We scaled the terraced apartments. The tiles were loose, clinking as we navigated between them. We reached a dead end and sat there, dangling our legs, a vertiginous fall to the alley below. Two young girls were smoking by a street lamp. After some time, we turned back.

As we retraced our path along the roofs, Marco noticed an alternate way down. Let’s try this, he said. I nodded – why not? I balanced myself onto a small ledge beneath us. As I prepared to descend to the next level, shifting my legs under the ledge and my weight on my palms, the entire structure gave way. I remember coming away with fists of rubble. I landed several feet below, striking my temple on the next rooftop.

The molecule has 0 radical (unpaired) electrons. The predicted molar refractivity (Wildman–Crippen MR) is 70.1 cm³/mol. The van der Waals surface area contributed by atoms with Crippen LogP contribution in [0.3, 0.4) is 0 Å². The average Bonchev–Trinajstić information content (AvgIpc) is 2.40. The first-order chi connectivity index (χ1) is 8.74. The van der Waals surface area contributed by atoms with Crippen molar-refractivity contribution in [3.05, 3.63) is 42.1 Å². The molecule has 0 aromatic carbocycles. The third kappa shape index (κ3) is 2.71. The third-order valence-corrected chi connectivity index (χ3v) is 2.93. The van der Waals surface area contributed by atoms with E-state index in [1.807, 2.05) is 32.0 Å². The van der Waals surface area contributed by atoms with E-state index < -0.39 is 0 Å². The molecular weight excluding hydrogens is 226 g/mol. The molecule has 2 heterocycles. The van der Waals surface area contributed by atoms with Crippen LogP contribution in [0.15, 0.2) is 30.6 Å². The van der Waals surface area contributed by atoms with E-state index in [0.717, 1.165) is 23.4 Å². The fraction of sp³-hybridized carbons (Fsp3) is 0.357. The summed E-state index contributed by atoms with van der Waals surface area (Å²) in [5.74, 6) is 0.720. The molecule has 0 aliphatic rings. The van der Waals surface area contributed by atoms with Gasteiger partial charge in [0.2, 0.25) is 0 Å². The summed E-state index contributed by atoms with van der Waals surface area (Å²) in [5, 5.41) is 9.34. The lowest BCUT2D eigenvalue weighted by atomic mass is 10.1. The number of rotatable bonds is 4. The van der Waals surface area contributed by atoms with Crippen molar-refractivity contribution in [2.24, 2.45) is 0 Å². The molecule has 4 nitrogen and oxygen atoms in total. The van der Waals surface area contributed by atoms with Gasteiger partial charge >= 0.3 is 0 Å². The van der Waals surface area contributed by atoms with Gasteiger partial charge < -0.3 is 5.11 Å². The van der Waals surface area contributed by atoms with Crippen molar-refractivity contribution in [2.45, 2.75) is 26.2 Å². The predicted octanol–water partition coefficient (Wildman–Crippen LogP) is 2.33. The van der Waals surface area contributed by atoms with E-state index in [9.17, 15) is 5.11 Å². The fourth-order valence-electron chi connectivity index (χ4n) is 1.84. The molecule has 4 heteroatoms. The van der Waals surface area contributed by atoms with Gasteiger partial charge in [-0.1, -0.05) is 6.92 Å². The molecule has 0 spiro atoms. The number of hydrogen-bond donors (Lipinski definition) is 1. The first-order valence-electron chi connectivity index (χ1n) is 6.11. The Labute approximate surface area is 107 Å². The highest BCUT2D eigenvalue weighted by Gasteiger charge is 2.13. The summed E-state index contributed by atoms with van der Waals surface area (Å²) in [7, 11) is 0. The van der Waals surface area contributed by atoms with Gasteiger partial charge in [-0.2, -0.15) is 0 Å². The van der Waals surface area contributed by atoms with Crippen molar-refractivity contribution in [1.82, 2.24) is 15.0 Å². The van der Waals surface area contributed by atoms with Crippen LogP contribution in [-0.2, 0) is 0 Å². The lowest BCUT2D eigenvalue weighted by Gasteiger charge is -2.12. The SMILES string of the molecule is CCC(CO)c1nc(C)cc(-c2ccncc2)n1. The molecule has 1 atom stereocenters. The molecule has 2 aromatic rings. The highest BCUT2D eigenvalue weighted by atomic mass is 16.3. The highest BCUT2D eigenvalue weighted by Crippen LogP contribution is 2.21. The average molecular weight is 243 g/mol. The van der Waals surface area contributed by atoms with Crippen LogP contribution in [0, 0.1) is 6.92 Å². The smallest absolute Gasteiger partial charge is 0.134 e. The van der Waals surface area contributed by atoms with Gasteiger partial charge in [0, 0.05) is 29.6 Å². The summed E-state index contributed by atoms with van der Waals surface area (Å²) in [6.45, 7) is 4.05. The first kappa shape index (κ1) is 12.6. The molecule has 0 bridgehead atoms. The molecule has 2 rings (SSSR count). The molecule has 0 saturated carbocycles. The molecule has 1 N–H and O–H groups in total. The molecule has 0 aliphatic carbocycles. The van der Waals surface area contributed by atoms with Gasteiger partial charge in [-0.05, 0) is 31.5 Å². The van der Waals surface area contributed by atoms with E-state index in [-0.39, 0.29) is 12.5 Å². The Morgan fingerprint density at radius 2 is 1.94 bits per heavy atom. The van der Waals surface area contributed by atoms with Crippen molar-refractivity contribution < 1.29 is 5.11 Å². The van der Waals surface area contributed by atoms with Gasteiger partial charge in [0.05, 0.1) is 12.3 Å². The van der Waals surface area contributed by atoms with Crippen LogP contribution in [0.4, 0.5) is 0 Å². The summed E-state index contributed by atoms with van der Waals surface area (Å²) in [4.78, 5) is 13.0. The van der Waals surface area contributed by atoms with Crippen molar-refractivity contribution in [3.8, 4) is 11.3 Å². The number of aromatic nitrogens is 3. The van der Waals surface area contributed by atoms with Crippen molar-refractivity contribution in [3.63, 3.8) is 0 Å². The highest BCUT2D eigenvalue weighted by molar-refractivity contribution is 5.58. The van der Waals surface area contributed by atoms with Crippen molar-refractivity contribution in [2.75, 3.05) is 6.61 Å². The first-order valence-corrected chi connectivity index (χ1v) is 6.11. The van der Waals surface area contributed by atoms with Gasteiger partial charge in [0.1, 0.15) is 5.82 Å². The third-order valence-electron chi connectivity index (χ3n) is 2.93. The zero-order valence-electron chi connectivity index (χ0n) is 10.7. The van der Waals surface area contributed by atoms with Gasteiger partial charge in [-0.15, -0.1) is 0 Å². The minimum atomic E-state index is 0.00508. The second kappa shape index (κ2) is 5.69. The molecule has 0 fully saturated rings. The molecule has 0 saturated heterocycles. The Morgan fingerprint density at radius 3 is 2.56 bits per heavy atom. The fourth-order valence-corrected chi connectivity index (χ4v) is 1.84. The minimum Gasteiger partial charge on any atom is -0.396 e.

As news of my accident spread in the months to follow, my rumoured exploits became more exotic. Many of my friends were under the impression that I had slipped while mountaineering in the Dolomites. Even the story that I fell off a building is misleading. More accurately, I told them, I fell onto a building.

Where my memory restarts, I’m sitting on a foreign roof. This is what I knew: I was alone, my head hurt, something had just happened. Most of all, I knew that I was no longer with Marco, and I needed to find him. When I saw a neurologist in Rome two weeks later, he told me that my case was textbook: I’d experienced something known as a “lucid interval.” On those somnambulant nights back in Colorado, this is what I most often contemplated: my brain had set a timer when I fell. Two hours. I had two hours to get to safety, two hours of lucidity, before the bleed in my brain became lethal.